IT is high time that government prioritize the passing of a law that will finally legalize motorcycle taxi services in the Philippines, representatives of civil society, the government, and an industry player said on Wednesday.
During the Kapihan sa Manila Bay, The Passenger Forum Convener Primo Morillo and Infrawatch Convener Terry Ridon, Land Transportation Office Director Alex Abaton, and Move It General Manager Wayne Jacinto agreed Congress should pass the Motorcycle Taxi Bill into law to properly regulate the operations of motorcycle taxis in the Philippines.
“While motorcycle taxi companies are making a mess by arguing among themselves, we should remain focused on the real issue on the table—that we need an actual law for the motorcycle taxi sector. That is the first order of the day,” Ridon said.
Motorcycle taxis are currently operating under a pilot study, as they have yet to be legally recognized as a form of public transportation. Lawmakers from the previous Congress have started the ball rolling to legalize them, but that was halted due to the pandemic.
For now, the government has limited the operation of motorcycle taxis to three companies, which are required to provide the government necessary data to prove that they are a safe mode of transportation to the public.
One of them was Move It, which was recently acquired by Grab. The acquisition earned the ire of some groups in the civil society, deeming it to have been illegal under the pilot program.
“The law will ensure the safety of their operations. We first need to create the law instead of arguing about the pilot program. We should support one another in pushing for the law. For as long as a law is not passed, the sector will look like the wild, wild, west,” Ridon said.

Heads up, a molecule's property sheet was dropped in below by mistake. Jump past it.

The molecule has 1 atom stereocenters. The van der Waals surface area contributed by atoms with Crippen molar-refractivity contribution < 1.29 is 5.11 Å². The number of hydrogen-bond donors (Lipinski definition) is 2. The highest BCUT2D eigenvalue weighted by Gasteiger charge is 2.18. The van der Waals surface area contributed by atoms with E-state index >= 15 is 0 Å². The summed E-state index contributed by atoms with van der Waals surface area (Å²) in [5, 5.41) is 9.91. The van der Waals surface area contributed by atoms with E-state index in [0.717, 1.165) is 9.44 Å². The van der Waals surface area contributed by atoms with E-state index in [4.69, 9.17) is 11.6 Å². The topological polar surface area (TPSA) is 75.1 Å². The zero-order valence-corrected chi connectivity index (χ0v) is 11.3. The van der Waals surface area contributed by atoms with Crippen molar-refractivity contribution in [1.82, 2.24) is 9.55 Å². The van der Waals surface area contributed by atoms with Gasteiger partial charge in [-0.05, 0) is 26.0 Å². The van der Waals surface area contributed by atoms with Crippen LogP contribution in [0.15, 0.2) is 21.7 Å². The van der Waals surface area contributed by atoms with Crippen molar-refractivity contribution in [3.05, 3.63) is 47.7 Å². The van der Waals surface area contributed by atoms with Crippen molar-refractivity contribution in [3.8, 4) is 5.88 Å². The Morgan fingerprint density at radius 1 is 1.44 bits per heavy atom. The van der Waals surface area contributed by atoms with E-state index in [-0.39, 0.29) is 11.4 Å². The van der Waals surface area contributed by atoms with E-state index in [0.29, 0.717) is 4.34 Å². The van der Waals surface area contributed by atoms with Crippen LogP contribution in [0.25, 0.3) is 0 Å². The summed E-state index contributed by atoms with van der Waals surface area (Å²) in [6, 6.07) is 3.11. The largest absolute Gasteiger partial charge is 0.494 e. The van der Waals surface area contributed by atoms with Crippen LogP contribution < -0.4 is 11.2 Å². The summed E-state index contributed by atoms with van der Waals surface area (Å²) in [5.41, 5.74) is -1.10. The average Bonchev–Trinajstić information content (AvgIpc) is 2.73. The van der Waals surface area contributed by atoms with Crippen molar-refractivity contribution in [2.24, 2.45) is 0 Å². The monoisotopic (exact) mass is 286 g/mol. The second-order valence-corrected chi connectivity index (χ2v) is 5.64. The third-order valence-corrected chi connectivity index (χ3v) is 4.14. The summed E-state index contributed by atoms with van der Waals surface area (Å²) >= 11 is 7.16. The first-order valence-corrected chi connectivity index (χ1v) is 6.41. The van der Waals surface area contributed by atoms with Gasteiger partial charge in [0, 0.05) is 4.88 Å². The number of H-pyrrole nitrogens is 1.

Morillo agreed, saying motorcycle taxis could help address the transport crisis in some parts of the Philippines.
“We are still at the mercy of the discretion of the government and we believe that it is high time that we pass the motorcycle taxi law. We think this should be a priority of the new Congress to provide commuters with more options,” he said.
In February, months before the change in the members of the Congress, the House of Representatives unanimously approved on third and final reading House Bill 10571, which consolidated 18 bills that aim to legalize motorcycle services as a form of public transportation.
Under Republic Act 4136, or the Land Transportation and Traffic Code, motorcycles are prohibited to be used as public transport.
“At the end of the day, we need a law. Congress can be the one to provide the guidelines,” Abaton said. “It’s about time that we recognize this mode of transportation because there is a need for it.”
Morillo noted that the pilot study should have formed meaningful results by now. He believes motorcycle taxis can be a viable and safe mode of transportation with proper training of riders and the implementation of safety protocols.
Jacinto noted that for Move It, drivers undergo “rigorous training and skills assessment.” Insurance is also provided for both riders and passengers.
“Move It is the smallest player and we aim to provide our riders with a means to earn, while offering passengers a safe mode of transportation,” he said.